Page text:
Colombian Rainbow Boa
Scientific Name: Epicrates Cenchria Maurus
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The Colombian Rainbow Boa is a boa species whose scientific name is Epicrates Cenchria Maurus. Its name arises from the gleaming sheen on its body predominantly visible in sunlight. This snake species is believed to be the most dependable of all Rainbow Boa species. The species comprises of a group of brown to russet snakes with indistinct lateral and dorsal spots surrounded with light crescents.
The Colombian Rainbow Boa is a sparkling snake and displays a bright charismatic rainbow effect when in sunlight. Although the snake is born with black rings on the back, the pattern fades as it grows. Adults have a brown to brownish pink color with a spot pattern and faint ring visible in bright light. Compared to the other boa species, the snake is small. Males seldom get bigger than 4.5 feet or 2m long. It is moderately thick bodied and very strong for its small size.
This snake is not venomous and uses teeth only to grip prey. It has solid teeth fused to its jawbone but it sheds its teeth periodically with new ones located on the jaws inner side normally replacing the shed ones. It has moderately poor eyesight but with its tongue flicks, it can smell the surrounding. The snake has iridescent and smooth scales with a blue to light purple shining.
Colombian Rainbow Boas Are Beautiful Creatures
Facts About Colombian Rainbow Boas
This species occurs in of South America particularly in Brazil, Venezuela, French Guyana and Surinam.
This terrestrial snake commonly inhabits the tropical rainforests of South and Northern America. It is a ground-dwelling kind of snake favoring the edges of rocky regions and forests.
It is normally active at dusk and dawn. The snake tends to be incredibly placid but when young, it is habitually nippy, biting any moving object. However, with gentle and frequent handling, the snake can be tamed. Adults are easy to handle and moderately calm though some remain quite nervous for their entire lifespan. Moving gently and slowly keeps the snake feeling safe and happy. It is a carnivore and normally feeds on small mammals, birds and reptiles. It feeds by grabbing prey and wrapping their body around the prey 2 or 3 times before constricting the prey.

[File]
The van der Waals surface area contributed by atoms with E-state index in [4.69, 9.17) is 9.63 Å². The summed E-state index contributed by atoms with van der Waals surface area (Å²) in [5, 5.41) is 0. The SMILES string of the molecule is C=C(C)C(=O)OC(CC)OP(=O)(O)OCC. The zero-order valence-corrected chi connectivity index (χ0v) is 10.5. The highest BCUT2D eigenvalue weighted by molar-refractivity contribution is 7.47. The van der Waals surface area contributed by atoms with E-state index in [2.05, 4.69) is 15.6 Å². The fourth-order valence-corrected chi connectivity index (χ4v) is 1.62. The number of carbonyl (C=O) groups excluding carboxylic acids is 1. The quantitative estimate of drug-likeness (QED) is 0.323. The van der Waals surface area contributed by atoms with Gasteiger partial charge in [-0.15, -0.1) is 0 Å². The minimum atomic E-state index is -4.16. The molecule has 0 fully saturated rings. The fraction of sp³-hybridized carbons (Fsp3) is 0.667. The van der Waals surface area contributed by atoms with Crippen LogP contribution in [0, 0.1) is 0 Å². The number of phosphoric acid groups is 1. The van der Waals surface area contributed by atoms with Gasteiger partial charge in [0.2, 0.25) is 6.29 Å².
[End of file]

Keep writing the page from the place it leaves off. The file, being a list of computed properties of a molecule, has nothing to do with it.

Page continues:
Females may go off their food whilst being gravid, but should still be offered small prey items just in case. Gestation averages at about 6 months, with females becoming increasingly large at the back end of their bodies. Do not disturb your female while she is giving birth to the hatchlings, as this could upset her and increase your chances of still borns. Remove the hatchlings as soon as they are born to avoid the mother mistaking them for unfertilized slugs and eating them. Columbian Rainbow Boas give birth to approximately 12 to 15 young, but it is not unknown for some females to produce up to 30 if the conditions are right.
Columbian Rainbow Boas are quite active, but do not need huge enclosures. A medium to large sized vivarium (Even a fish tank with a tight fitting lid) will house your Rainbow Boa nicely. The vivarium should allow a minimum of 1 square foot of floor space to each foot of snake and be approximately a third of the snake’s length in height. Hatchlings should start out in an appropriately sized small vivarium or RUB (Really Useful Box) as they can become stressed and stop feeding in an oversized vivarium.